If I had to describe myself as a cell, I would want to say something about being a fired-up neuron, or a nurturing nurse cell, or a chameleon stem cell. Realistically, though, I’d be a muscle fiber—painfully organized and precise. When things aren’t so organized I’d just be a twitching little muscle cell until my closet was organized by sleeve length, my pantry in alphabetical order, my various to-do lists organized by priority. A recent paper describes how the nuclei and organelles within a muscle fiber are so regularly spaced (but sadly does not describe any suggestions for my own personal organization).
Striated muscle fibers have densely packed myofibrils, which are the structures that make muscle contractions happen. The muscle fiber is a large multinucleated cell, meaning that there are more than one nucleus. These nuclei, as well as other organelles, must be evenly distributed along the length of the fiber. KASH domain proteins play a role in positioning nuclei and other organelles in various cell types, and a recent paper found that two KASH proteins play this role in muscle cells in the fruit fly. Elhanany-Tamir and colleagues found that these two proteins, called Klar and MSP-300, cooperate to ensure the even spacing of nuclei within a muscle fiber. These two proteins link a nuclear ring of MSP-300 to astral microtubules. Without either of these KASH proteins, the nuclear spacing is irregular. MSP-300 also is important in the spacing of other organelles—mitochondria and ER—within the muscle fiber. In the images above, muscle fibers from wild-type (left), msp-300 mutant, and klar mutant fruit fly larvae are stained for MSP-300 (red) and a nuclear marker (green). In the mutants, the MSP-300 nuclear ring (arrowheads) is dissociated from the nucleus.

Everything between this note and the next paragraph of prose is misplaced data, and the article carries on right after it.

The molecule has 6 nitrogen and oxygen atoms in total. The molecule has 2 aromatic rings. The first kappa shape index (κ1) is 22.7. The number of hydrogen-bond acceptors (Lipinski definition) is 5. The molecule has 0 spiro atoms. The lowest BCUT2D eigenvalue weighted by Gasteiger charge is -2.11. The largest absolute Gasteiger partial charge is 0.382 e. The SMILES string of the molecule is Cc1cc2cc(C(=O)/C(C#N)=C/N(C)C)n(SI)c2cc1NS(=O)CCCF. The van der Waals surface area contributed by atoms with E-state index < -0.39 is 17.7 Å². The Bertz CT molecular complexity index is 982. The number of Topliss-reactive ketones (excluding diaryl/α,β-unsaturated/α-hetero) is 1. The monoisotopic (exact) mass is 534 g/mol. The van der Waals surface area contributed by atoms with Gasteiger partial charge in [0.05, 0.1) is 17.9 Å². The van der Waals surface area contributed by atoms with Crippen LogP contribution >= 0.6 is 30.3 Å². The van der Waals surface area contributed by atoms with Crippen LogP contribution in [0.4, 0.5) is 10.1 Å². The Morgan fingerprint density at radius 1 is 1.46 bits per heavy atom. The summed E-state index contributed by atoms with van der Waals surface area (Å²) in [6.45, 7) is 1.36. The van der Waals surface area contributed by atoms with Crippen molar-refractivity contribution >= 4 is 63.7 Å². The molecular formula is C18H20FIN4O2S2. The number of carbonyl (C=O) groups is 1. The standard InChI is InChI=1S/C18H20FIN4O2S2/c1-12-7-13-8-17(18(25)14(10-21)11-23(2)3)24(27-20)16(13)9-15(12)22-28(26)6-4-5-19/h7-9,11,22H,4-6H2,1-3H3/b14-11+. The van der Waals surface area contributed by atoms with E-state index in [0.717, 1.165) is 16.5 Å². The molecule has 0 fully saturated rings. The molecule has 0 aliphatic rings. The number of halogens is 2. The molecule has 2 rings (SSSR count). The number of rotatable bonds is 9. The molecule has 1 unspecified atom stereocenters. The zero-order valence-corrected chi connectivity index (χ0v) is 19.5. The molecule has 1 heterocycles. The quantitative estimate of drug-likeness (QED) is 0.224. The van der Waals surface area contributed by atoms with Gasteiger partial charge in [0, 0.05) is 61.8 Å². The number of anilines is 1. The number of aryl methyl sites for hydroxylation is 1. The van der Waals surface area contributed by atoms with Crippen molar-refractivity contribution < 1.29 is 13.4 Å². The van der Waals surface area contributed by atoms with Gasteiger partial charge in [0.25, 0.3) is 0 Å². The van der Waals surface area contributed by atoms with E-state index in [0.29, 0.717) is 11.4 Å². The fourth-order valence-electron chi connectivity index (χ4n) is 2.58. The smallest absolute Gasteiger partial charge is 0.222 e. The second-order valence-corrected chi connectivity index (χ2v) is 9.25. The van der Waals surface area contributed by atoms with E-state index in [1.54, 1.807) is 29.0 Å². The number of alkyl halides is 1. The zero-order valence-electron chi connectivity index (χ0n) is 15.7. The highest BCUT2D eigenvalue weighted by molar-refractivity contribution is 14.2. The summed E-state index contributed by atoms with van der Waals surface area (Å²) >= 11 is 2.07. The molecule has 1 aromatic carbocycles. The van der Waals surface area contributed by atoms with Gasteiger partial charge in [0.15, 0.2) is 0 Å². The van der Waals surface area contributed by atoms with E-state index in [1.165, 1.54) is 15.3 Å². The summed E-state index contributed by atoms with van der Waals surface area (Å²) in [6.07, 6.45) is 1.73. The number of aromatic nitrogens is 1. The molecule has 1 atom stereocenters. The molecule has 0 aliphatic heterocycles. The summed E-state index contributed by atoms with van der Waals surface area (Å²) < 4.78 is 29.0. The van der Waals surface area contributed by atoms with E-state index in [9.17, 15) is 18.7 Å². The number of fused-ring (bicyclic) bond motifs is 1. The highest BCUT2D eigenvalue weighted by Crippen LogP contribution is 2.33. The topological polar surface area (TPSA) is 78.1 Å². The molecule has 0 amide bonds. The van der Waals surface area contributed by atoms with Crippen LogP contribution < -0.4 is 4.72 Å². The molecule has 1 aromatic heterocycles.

Elhanany-Tamir H, Yu YV, Shnayder M, Jain A, Welte M, & Volk T (2012). Organelle positioning in muscles requires cooperation between two KASH proteins and microtubules. originally published in the Journal of Cell Biology, 198 (5), 833-46 PMID: 22927463